##### Views

When using New monads/MonadRandom, one may also want to use a
equivalent of
RandomGen
's
split
function:
```class (MonadRandom m) => MonadRandomSplittable m where
splitRandom :: m a -> m a

instance (Monad m, RandomGen g) => MonadRandomSplittable (RandomT g m) where
splitRandom ma  = (RandomT . liftState) split >>= lift . evalRandomT ma```

MonadRandomSplittable can then be derived for Rand by GHC:

```newtype Rand g a = Rand { unRand :: RandomT g Identity a }

Some potentially useful functions

```splitRandoms        :: MonadRandomSplittable m => [m a] -> m [a]
splitRandoms []     = splitRandom \$ return []
splitRandoms (x:xs) = splitRandom \$ liftM2 (:) x (splitRandoms xs)

getRandoms      :: (MonadRandomSplittable m, Random a) => m [a]
getRandoms      = liftM2 (:) getRandom (splitRandom getRandoms)

getRandomRs     :: (MonadRandomSplittable m, Random a) => (a, a) -> m [a]
getRandomRs b   = liftM2 (:) (getRandomR b) (splitRandom (getRandomRs b))```

## 1 Example of usage

```test   :: Rand StdGen [Bool] -> (Int, [Bool], Int)
test ma = evalRand (liftM3 (,,) (getRandomR (0,99)) ma (getRandomR (0,99)))
(mkStdGen 0)```

Then

```*MonadRandom> test (replicateM 0 getRandom)
(45,[],55)
*MonadRandom> test (replicateM 2 getRandom)
(45,[True,True],0)

*MonadRandom> test (splitRandom \$ replicateM 0 getRandom)
(45,[],16)
*MonadRandom> test (splitRandom \$ replicateM 2 getRandom)
(45,[False,True],16)

*MonadRandom> case test undefined of (a,_,c) -> (a,c)
*** Exception: Prelude.undefined
*MonadRandom> case test (splitRandom undefined) of (a,_,c) -> (a,c)
(45,16)```

## 2 Laws

It is not clear to me exactly what laws
splitRandom
should satisfy, besides monadic variations of the "split laws" from the Haskell Library Report For all terminating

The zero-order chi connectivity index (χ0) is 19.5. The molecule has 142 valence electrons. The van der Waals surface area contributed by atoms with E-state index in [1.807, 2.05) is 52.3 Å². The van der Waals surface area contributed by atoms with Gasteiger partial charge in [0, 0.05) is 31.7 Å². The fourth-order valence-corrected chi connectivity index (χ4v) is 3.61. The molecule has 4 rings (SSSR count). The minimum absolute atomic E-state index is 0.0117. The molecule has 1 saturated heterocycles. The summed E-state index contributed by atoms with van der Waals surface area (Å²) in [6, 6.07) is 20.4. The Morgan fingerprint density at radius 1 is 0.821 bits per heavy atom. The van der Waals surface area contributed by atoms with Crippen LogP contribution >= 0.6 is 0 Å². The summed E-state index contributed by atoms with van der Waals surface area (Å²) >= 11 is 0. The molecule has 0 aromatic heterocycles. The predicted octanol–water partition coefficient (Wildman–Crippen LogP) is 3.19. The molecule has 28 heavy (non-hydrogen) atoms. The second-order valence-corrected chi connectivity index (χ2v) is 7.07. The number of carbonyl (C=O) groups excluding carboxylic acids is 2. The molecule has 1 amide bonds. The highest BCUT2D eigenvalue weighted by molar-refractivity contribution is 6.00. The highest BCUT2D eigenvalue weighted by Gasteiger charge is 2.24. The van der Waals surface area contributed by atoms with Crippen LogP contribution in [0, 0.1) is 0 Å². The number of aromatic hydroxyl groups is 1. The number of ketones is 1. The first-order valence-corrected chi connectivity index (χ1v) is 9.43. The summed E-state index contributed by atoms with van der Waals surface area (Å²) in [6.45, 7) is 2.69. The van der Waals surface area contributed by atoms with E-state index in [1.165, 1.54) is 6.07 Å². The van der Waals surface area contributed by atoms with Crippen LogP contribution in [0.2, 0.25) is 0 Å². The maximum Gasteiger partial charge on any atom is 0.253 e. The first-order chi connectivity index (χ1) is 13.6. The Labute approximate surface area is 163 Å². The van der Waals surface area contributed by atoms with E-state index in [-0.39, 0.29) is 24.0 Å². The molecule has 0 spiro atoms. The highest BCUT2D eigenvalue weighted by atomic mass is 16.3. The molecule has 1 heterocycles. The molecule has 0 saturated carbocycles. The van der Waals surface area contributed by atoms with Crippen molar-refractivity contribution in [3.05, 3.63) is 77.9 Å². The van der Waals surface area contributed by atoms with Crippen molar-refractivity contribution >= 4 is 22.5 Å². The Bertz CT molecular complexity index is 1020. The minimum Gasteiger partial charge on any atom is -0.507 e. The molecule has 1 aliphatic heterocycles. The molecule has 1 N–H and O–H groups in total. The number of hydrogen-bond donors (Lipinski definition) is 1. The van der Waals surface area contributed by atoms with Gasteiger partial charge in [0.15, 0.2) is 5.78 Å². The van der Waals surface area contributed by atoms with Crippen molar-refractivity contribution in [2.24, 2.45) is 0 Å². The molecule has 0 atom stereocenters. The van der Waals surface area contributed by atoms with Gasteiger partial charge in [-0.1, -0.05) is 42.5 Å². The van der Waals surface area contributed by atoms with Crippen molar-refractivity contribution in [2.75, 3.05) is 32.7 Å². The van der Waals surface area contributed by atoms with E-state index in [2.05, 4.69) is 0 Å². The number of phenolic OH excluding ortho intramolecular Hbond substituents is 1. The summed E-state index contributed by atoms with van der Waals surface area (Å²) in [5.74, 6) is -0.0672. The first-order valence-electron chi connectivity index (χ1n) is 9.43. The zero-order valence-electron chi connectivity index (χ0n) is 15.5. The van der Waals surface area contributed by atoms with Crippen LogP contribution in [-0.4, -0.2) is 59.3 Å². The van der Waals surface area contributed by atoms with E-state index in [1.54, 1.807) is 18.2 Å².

ma
and
mb
, it should hold that
`  liftM3 (\a _ c -> (a,c)) getRandom ma getRandom === liftM3 (\a _ c -> (a,c)) getRandom mb getRandom`

For monad transformers, it would also be nice if

`splitRandom undefined === splitRandom (return ()) >> lift undefined`

For example,

```>runIdentity \$ runRandomT (splitRandom (return ()) >> lift undefined >> return ()) (mkStdGen 0)
((),40014 2147483398)
>runIdentity \$ runRandomT (splitRandom undefined >> return ()) (mkStdGen 0)
((),40014 2147483398)```

But

```>runRandomT (splitRandom (return ()) >> lift undefined >> return ()) (mkStdGen 0)
*** Exception: Prelude.undefined
>runRandomT (splitRandom undefined >> return ()) (mkStdGen 0)
*** Exception: Prelude.undefined```
I have no idea how to express this idea for monads that aren't transformers though. But for
Rand
it means that:
```>runRand (splitRandom undefined >> return ()) (mkStdGen 0)
((),40014 2147483398)```

## 3 Why?

In
replicateM 100 (splitRandom expensiveAction)
There are no RNG-dependencies between the different expensiveActions, so they may be computed in parallel.

The following constructs a tree of infinite depth and width:

```import Data.Tree
import Data.List

makeRandomTree  = liftM2 Node (getRandomR ('a','z')) (splitRandoms \$ repeat makeRandomTree)```

By removing the RNG-dependencies, infinite random data structures can be constructed lazily.

And for completeness the non-monadic version:

```randomTree g    = Node a (map randomTree gs)
where
(a, g') = randomR ('a','z') g
gs      = unfoldr (Just . split) g'```

Note that the monadic version does more split operations, so yields different results.